BBC presenter George Alagiah makes emotional return eight years to the day he was diagnosed with stage 4 bowel cancer

BBC presenter George Alagiah has made an emotional return to News At Six eight years after he was diagnosed with bowel cancer.

The newsreader has been undergoing months of intensive treatment for his stage four cancer, which was first discovered in 2014.

George, 66, looked delighted to be back on telly after taking time outto deal with further spread of the disease last October.

The TV host was first diagnosed with stage four bowel cancer eight years ago, which moved to his lungs and lymph nodes in 2020.

He took time away from the screen to receive further treatment for the disease – but finally made his return on Thursday night.

Taking to Twitter, he shared a heartfelt message with his fans, saying: "I'll be back in the BBC News studio today after months of treatment.


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"Pure coincidence it's 8 years to the day since I was told I had stage 4 bowel cancer so good to be with the News at Six team again."

George was seen giving the bulletin about the £120million scheme to redirect immigrants heading to the UK to Rwanda.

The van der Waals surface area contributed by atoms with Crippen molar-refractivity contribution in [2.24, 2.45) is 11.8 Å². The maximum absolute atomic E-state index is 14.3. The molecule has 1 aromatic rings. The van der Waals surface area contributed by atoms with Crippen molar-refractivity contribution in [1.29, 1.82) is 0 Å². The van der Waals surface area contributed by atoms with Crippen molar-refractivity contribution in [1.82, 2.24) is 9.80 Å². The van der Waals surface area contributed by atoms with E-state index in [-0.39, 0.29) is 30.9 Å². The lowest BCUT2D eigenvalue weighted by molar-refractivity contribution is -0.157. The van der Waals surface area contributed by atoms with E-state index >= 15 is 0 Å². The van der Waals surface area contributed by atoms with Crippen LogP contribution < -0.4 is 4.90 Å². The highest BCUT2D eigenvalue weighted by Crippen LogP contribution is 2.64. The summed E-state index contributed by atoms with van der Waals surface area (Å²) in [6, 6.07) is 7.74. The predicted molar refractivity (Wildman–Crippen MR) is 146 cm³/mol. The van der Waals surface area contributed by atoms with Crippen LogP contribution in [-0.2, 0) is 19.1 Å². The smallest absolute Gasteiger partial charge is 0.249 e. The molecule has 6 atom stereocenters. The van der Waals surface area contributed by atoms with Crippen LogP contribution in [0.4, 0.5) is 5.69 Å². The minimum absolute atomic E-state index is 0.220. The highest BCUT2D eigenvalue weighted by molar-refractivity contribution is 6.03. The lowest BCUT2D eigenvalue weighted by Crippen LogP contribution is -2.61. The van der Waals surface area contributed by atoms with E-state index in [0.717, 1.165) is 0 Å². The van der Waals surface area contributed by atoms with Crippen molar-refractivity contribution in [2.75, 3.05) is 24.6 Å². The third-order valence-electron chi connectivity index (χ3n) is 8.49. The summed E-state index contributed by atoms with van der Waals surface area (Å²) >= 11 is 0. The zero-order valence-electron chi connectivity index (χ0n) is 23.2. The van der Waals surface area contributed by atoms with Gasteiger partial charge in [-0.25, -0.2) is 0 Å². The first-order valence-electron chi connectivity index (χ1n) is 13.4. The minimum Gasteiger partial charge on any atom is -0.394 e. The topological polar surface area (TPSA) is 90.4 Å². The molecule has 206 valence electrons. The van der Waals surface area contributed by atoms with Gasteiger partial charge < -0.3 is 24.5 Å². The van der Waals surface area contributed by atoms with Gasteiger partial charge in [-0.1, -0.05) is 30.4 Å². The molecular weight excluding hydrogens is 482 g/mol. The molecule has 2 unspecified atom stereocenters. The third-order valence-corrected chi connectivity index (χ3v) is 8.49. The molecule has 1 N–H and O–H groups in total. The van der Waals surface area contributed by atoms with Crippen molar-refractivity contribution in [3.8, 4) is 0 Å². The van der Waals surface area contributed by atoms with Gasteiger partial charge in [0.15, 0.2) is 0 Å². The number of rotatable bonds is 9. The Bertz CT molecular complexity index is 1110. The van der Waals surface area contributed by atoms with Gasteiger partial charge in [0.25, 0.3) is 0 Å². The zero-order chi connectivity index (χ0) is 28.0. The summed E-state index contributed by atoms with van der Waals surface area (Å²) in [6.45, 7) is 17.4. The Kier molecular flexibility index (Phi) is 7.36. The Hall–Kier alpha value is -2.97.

Keeping professional, the star made no reference to his personal struggle – cancer or treatment – during his 30-minute slot.

Many fans took to social media to congratulate George on his return, including some of his former co-stars.

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BBC News' political editor Chris Mason wrote: "Welcome back," under George's emotional tweet about his return.

Last year, George revealed how his cancer had spread to his lungs, liver and lymph nodes in another phase of his battle.

Alagiah has now revealed doctors told him in April that the disease is now in his lungs – but they have not said it is terminal.

He told The Times: "My doctors have never used the word 'chronic' or 'cure' about my cancer.

"They've never used the word 'terminal' either. I've always said to my oncologist, 'Tell me when I need to sort my affairs out', and he's not told me that, but what he did tell me is that the cancer is now in a third organ. It is in my lungs."

Alagiah, who tested positive for Covid-19 in March, said he had initially kept the latest development secret, only telling his editor.

He added: "I said to my doctor, 'You're going to have to do the worrying for me.'

"I don't want to fill my mind with worry. I just know that he's a clever guy, doing everything he can."

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The journalist, who lives in north London with his wife Frances, said his chemotherapy has increased as a result of the cancer spreading.

Sri Lanka-born Alagiah was diagnosed with bowel cancer in April 2014 and again in December 2017.

He has continued to work throughout his illness.

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